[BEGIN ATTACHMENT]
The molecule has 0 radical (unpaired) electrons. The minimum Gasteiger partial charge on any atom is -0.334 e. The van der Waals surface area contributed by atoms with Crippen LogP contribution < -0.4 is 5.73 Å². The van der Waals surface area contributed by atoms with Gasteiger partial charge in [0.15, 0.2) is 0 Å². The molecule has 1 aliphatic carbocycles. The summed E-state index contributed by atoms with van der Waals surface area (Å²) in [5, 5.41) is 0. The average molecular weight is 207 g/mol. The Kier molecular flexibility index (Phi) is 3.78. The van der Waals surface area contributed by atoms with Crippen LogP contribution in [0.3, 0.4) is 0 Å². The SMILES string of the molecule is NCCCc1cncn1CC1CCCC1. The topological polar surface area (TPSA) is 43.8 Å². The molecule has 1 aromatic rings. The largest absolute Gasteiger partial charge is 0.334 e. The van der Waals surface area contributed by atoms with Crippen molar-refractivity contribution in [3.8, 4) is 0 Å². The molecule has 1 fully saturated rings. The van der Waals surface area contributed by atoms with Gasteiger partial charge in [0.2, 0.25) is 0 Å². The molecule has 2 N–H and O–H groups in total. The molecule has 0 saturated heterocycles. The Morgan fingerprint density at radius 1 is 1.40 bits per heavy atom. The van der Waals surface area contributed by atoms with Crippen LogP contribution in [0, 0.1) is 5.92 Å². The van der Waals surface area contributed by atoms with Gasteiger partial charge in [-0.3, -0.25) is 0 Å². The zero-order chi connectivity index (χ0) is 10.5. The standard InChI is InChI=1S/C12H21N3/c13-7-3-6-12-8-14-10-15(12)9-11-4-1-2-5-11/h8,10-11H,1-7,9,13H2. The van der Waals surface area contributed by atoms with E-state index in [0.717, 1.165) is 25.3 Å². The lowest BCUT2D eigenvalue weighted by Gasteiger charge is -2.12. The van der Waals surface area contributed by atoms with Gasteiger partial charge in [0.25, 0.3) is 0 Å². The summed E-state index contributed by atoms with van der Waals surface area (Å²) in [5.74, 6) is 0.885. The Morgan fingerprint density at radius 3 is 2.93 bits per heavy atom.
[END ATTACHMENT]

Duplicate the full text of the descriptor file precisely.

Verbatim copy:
The molecule has 0 radical (unpaired) electrons. The minimum Gasteiger partial charge on any atom is -0.334 e. The van der Waals surface area contributed by atoms with Crippen LogP contribution < -0.4 is 5.73 Å². The van der Waals surface area contributed by atoms with Gasteiger partial charge in [0.15, 0.2) is 0 Å². The molecule has 1 aliphatic carbocycles. The summed E-state index contributed by atoms with van der Waals surface area (Å²) in [5, 5.41) is 0. The average molecular weight is 207 g/mol. The Kier molecular flexibility index (Phi) is 3.78. The van der Waals surface area contributed by atoms with Crippen LogP contribution in [0.3, 0.4) is 0 Å². The SMILES string of the molecule is NCCCc1cncn1CC1CCCC1. The topological polar surface area (TPSA) is 43.8 Å². The molecule has 1 aromatic rings. The largest absolute Gasteiger partial charge is 0.334 e. The van der Waals surface area contributed by atoms with Crippen molar-refractivity contribution in [3.8, 4) is 0 Å². The molecule has 1 fully saturated rings. The van der Waals surface area contributed by atoms with Gasteiger partial charge in [0.2, 0.25) is 0 Å². The molecule has 2 N–H and O–H groups in total. The molecule has 0 saturated heterocycles. The Morgan fingerprint density at radius 1 is 1.40 bits per heavy atom. The van der Waals surface area contributed by atoms with Crippen LogP contribution in [0, 0.1) is 5.92 Å². The van der Waals surface area contributed by atoms with Gasteiger partial charge in [-0.3, -0.25) is 0 Å². The zero-order chi connectivity index (χ0) is 10.5. The standard InChI is InChI=1S/C12H21N3/c13-7-3-6-12-8-14-10-15(12)9-11-4-1-2-5-11/h8,10-11H,1-7,9,13H2. The van der Waals surface area contributed by atoms with E-state index in [0.717, 1.165) is 25.3 Å². The lowest BCUT2D eigenvalue weighted by Gasteiger charge is -2.12. The van der Waals surface area contributed by atoms with Gasteiger partial charge in [0.25, 0.3) is 0 Å². The summed E-state index contributed by atoms with van der Waals surface area (Å²) in [5.74, 6) is 0.885. The Morgan fingerprint density at radius 3 is 2.93 bits per heavy atom.